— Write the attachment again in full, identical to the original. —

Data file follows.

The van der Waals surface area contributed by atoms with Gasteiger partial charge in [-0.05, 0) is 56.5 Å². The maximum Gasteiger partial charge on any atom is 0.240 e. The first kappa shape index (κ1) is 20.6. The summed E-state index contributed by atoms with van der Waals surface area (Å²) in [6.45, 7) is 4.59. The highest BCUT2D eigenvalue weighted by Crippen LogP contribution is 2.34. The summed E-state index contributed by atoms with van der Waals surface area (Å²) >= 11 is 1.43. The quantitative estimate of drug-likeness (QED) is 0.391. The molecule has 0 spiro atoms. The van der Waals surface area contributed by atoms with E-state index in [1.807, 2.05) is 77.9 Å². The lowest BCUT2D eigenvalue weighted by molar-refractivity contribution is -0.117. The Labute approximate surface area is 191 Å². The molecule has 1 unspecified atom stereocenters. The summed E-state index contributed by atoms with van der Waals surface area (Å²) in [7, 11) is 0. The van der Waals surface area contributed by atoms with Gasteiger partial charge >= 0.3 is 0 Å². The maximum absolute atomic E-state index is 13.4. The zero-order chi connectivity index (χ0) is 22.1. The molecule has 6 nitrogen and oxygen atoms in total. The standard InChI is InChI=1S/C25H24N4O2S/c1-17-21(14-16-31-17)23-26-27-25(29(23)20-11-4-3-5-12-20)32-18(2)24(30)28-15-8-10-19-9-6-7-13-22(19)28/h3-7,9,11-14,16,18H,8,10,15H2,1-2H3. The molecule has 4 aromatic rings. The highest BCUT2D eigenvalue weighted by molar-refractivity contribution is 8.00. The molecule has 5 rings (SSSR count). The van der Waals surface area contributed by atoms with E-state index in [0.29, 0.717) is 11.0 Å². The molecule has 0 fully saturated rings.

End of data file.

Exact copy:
The van der Waals surface area contributed by atoms with Gasteiger partial charge in [-0.05, 0) is 56.5 Å². The maximum Gasteiger partial charge on any atom is 0.240 e. The first kappa shape index (κ1) is 20.6. The summed E-state index contributed by atoms with van der Waals surface area (Å²) in [6.45, 7) is 4.59. The highest BCUT2D eigenvalue weighted by Crippen LogP contribution is 2.34. The summed E-state index contributed by atoms with van der Waals surface area (Å²) >= 11 is 1.43. The quantitative estimate of drug-likeness (QED) is 0.391. The molecule has 0 spiro atoms. The van der Waals surface area contributed by atoms with E-state index in [1.807, 2.05) is 77.9 Å². The lowest BCUT2D eigenvalue weighted by molar-refractivity contribution is -0.117. The Labute approximate surface area is 191 Å². The molecule has 1 unspecified atom stereocenters. The summed E-state index contributed by atoms with van der Waals surface area (Å²) in [7, 11) is 0. The van der Waals surface area contributed by atoms with Gasteiger partial charge >= 0.3 is 0 Å². The maximum absolute atomic E-state index is 13.4. The zero-order chi connectivity index (χ0) is 22.1. The molecule has 6 nitrogen and oxygen atoms in total. The standard InChI is InChI=1S/C25H24N4O2S/c1-17-21(14-16-31-17)23-26-27-25(29(23)20-11-4-3-5-12-20)32-18(2)24(30)28-15-8-10-19-9-6-7-13-22(19)28/h3-7,9,11-14,16,18H,8,10,15H2,1-2H3. The molecule has 4 aromatic rings. The highest BCUT2D eigenvalue weighted by molar-refractivity contribution is 8.00. The molecule has 5 rings (SSSR count). The van der Waals surface area contributed by atoms with E-state index in [0.29, 0.717) is 11.0 Å². The molecule has 0 fully saturated rings.